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Posted by Marc Van Hummelen over 11 years ago
Composting is probably a generally accepted and usually enthusiastically applied method among permaculturists to process all kinds of organic materials. All organic processes in our immediate environment produce extra material to make compost of. But it seems that many still do not see themselves as an organic process in the ecosystem, producing a valuable material that is sadly mostly viewed as foul smelling and dangerous so they throw it away: humanure! I started with a humanure toilet years ago, after reading Jenkins' "The Humanure Handbook". What appealed to me was the sheer simplicity of this toilet. There was no high tech involved, no separating fluids from solids, no additives involved, no labour like turning the compost heap, no complicated plumbing. A few buckets, something to put them in and where you can sit on, a bag of saw dust, a compost bin, and straw - that's all you need.
I made my toilet of an old wooden chair, removed the seating, bought 3 buckets which fitted perfectly in the chair, didn't even have to do any sawing, made a simple toilet seat from a leftover piece of multiplex, and that's still my toilet today. We have an extra wc in the back of the house and I placed my compost toilet right next to it, still giving people the choice between the two, no need to rush things or force people into something they're not ready for.
So what about this "foul smelling" and "dangerous"? Saw dust and straw are what suppress the smell, on the one hand they are needed to a create a correct C/N mix, on the other hand they act as a biofilter, fixing all the bad smelling molecules with carbon. That's why a compost toilet is always topped off with a layer of saw dust, and the compost bin with a layer of straw. And dangerous? Not at all: time and heat are the 2 main factors for killing off all viruses and bacteria in the compost pile. After you empty your buckets in the compost bin, the composting bacteria start working and heat the pile up to 55°C (in my experience) during more or less a week, killing off most of the theoretically present pathogens. When the bin is full, you leave it to rest for a whole year before using it, killing off practically all that remains. You'll sooner catch something from a walk in the forest than from your compost... And remember, what you don't put in, doesn't come out: if you and your family are healthy, the compost will be healthy as well.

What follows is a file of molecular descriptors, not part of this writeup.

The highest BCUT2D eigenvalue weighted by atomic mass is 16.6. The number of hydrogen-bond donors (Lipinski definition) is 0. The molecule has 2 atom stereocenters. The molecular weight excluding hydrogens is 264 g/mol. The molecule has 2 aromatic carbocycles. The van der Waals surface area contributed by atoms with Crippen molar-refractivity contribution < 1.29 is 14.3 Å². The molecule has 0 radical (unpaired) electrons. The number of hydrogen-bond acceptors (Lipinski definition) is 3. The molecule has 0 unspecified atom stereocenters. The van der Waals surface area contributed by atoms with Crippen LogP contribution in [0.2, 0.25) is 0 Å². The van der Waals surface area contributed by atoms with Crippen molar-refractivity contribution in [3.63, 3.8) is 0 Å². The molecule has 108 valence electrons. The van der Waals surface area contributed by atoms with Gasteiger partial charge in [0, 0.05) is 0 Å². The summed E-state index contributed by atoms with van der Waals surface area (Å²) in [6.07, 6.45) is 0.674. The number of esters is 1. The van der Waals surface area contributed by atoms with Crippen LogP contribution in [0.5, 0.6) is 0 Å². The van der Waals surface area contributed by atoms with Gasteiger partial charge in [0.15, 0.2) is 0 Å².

Linder, an enthusiastic permaculturist working in an anarchistic community called Freestate Swomp in Amsterdam, asked me to do a workshop on composting toilets for a project of his in "The Edible Park" in Den Haag, a place where you can see and learn how to set up a garden. There's also a small permaculture garden and a roundhouse where all kinds of workshops take place. They had obtained a subsidy to buy materials for a composting toilet, but they still hadn't actually received the money (you all know how it goes with subsidies...) so there was no toilet present and the workshop was reduced to a theoretical exposé. But everyone seemed enthusiastic all the same. Hopefully I managed to convert a few participants...
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|Full residential PDC course|
|Type: Permaculture Design Certificate (PDC) course|
|Teacher: Aranya Austin|
|Location: Turku, Finland|
|Date: Aug 2011|
|Type: Soil Biology/Compost|
|Teacher: Gerrit Van Dale, Comité Jean Pain|
|Date: Mar 2001|
|Permaculture Educator's Course|
|Type: Teacher Training|
|Verifying teacher: Andy Goldring|
|Other Teachers: Cat Dolleris|
|Location: Friland, Denmark|
|Date: Oct 2014|